Don't Mistake Hunger for Thirst if You Want to Avoid Overeating
Up to 60% of the human adult body is water. According to H.H. Mitchell, Journal of Biological Chemistry 158, the brain and heart are composed of 73% water, and the lungs are about 83% water.
Do you feel hungry way more times than you think you should? With many of us working from home, we don’t really exert as much energy as we would if we had to commute in and out of our homes every day.
For the past thirty days, I have taken extra note of my hydrating habits and my eating habits.
I’ve noticed that I don’t need to eat hardly as much as I used to because I’m not in team sports, nor am I exerting a ton of energy working on a computer.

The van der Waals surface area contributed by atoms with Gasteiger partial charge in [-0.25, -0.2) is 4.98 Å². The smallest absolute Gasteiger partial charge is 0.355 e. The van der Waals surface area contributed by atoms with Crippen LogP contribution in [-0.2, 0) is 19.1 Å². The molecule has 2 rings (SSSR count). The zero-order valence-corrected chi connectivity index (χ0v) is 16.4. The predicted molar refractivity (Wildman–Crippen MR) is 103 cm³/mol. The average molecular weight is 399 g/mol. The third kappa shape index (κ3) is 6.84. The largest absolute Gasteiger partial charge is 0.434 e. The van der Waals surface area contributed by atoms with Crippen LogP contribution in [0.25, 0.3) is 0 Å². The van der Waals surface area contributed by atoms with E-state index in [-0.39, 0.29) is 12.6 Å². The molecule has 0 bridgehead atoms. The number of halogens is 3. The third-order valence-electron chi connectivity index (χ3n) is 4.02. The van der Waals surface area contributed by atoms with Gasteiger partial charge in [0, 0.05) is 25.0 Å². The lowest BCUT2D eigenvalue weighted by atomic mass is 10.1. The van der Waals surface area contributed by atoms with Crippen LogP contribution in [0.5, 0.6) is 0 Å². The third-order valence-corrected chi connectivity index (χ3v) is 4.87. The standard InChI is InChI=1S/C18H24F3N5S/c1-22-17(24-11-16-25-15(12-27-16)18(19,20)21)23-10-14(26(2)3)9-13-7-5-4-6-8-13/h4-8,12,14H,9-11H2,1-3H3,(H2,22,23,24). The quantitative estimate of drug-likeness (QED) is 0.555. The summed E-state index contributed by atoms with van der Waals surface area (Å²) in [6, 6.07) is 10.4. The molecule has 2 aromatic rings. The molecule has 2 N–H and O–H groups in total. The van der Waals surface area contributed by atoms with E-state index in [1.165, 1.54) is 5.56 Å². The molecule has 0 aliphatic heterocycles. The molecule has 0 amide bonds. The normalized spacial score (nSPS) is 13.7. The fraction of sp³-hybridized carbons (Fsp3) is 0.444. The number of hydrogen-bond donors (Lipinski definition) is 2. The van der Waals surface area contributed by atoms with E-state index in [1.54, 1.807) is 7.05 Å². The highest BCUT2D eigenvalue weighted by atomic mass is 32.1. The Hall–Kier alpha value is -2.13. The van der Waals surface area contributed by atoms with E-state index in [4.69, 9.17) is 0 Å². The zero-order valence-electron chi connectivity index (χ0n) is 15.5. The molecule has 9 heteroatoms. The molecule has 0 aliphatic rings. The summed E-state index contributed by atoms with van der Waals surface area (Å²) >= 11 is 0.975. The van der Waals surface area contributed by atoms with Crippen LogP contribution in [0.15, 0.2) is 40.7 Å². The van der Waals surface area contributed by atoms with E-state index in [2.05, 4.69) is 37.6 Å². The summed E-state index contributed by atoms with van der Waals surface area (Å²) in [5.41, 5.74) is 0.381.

There have been so many instances where I feel like I’m starving when in actuality, I’m just parched and need some ice-cold water to get refocused.
Does this sound like you?
If we take a look at this image above, men should be drinking nearly a gallon of water each day and women should be drinking nearly 75% of a gallon each day.
I am proud to say that I refill my 40-ounce water bottle about three times a day, so I just barely meet the recommended water intake for males.
But it didn’t use to always be this way. I used to go downstairs, drink some milk, apple juice, or orange juice — literally everything but water. To top it all off, I’d grab some snacks or eat leftovers from the day before.
Replenish your energy, by starting with water.
When you’re not hydrated, your body instantly thinks “I need food” I need to replenish myself with snacks or anything edible.
The first thought should instead be shifted towards water. As stated at the beginning of this article, the brain and heart account for nearly 73% of water.
If you aren’t hydrated properly, you won’t function at your maximum capacity.
The next time you’re feeling off and think it’s hunger, reach for your reusable water bottle instead.
As my girlfriend and I like to say, “hydrate or die-drate”.